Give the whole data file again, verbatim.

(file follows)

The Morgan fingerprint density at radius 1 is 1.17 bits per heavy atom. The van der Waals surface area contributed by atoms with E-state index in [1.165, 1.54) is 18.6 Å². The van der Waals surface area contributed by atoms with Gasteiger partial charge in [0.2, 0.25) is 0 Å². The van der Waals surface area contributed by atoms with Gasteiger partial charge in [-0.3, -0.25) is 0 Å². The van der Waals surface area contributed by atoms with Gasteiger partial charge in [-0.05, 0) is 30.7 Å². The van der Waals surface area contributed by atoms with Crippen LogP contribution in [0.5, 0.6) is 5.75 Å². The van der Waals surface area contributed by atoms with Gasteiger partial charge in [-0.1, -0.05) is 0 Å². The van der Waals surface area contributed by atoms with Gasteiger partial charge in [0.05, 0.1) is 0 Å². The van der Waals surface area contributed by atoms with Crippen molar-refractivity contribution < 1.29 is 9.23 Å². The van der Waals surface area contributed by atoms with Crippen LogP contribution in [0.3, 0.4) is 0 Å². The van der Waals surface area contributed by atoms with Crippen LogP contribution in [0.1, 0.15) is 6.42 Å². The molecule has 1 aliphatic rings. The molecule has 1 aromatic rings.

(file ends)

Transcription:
The Morgan fingerprint density at radius 1 is 1.17 bits per heavy atom. The van der Waals surface area contributed by atoms with E-state index in [1.165, 1.54) is 18.6 Å². The van der Waals surface area contributed by atoms with Gasteiger partial charge in [0.2, 0.25) is 0 Å². The van der Waals surface area contributed by atoms with Gasteiger partial charge in [-0.3, -0.25) is 0 Å². The van der Waals surface area contributed by atoms with Gasteiger partial charge in [-0.05, 0) is 30.7 Å². The van der Waals surface area contributed by atoms with Crippen LogP contribution in [0.5, 0.6) is 5.75 Å². The van der Waals surface area contributed by atoms with Gasteiger partial charge in [-0.1, -0.05) is 0 Å². The van der Waals surface area contributed by atoms with Gasteiger partial charge in [0.05, 0.1) is 0 Å². The van der Waals surface area contributed by atoms with Crippen molar-refractivity contribution < 1.29 is 9.23 Å². The van der Waals surface area contributed by atoms with Crippen LogP contribution in [0.3, 0.4) is 0 Å². The van der Waals surface area contributed by atoms with Crippen LogP contribution in [0.1, 0.15) is 6.42 Å². The molecule has 1 aliphatic rings. The molecule has 1 aromatic rings.